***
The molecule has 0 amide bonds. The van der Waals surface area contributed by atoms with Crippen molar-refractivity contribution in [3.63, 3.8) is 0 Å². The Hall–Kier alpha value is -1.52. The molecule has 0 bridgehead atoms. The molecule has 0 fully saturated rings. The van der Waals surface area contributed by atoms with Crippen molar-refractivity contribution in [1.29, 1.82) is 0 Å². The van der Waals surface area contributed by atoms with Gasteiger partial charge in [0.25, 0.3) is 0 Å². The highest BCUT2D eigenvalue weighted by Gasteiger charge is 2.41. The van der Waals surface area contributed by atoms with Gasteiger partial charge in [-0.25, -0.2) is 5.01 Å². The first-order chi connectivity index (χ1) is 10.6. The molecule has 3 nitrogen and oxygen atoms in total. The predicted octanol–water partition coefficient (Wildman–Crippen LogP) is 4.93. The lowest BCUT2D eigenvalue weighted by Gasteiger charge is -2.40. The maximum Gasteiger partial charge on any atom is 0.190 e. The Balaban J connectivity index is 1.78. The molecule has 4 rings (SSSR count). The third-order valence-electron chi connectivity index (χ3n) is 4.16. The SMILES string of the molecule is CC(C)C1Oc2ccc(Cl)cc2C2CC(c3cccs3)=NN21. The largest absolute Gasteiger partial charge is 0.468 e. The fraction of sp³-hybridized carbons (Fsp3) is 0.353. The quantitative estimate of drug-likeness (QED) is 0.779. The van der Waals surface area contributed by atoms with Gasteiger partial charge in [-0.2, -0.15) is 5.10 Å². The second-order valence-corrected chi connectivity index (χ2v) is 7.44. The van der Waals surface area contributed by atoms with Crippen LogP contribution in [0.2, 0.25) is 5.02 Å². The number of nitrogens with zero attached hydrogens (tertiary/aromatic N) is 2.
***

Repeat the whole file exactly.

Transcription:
The molecule has 0 amide bonds. The van der Waals surface area contributed by atoms with Crippen molar-refractivity contribution in [3.63, 3.8) is 0 Å². The Hall–Kier alpha value is -1.52. The molecule has 0 bridgehead atoms. The molecule has 0 fully saturated rings. The van der Waals surface area contributed by atoms with Crippen molar-refractivity contribution in [1.29, 1.82) is 0 Å². The van der Waals surface area contributed by atoms with Gasteiger partial charge in [0.25, 0.3) is 0 Å². The highest BCUT2D eigenvalue weighted by Gasteiger charge is 2.41. The van der Waals surface area contributed by atoms with Gasteiger partial charge in [-0.25, -0.2) is 5.01 Å². The first-order chi connectivity index (χ1) is 10.6. The molecule has 3 nitrogen and oxygen atoms in total. The predicted octanol–water partition coefficient (Wildman–Crippen LogP) is 4.93. The lowest BCUT2D eigenvalue weighted by Gasteiger charge is -2.40. The maximum Gasteiger partial charge on any atom is 0.190 e. The Balaban J connectivity index is 1.78. The molecule has 4 rings (SSSR count). The third-order valence-electron chi connectivity index (χ3n) is 4.16. The SMILES string of the molecule is CC(C)C1Oc2ccc(Cl)cc2C2CC(c3cccs3)=NN21. The largest absolute Gasteiger partial charge is 0.468 e. The fraction of sp³-hybridized carbons (Fsp3) is 0.353. The quantitative estimate of drug-likeness (QED) is 0.779. The van der Waals surface area contributed by atoms with Gasteiger partial charge in [-0.2, -0.15) is 5.10 Å². The second-order valence-corrected chi connectivity index (χ2v) is 7.44. The van der Waals surface area contributed by atoms with Crippen LogP contribution in [0.2, 0.25) is 5.02 Å². The number of nitrogens with zero attached hydrogens (tertiary/aromatic N) is 2.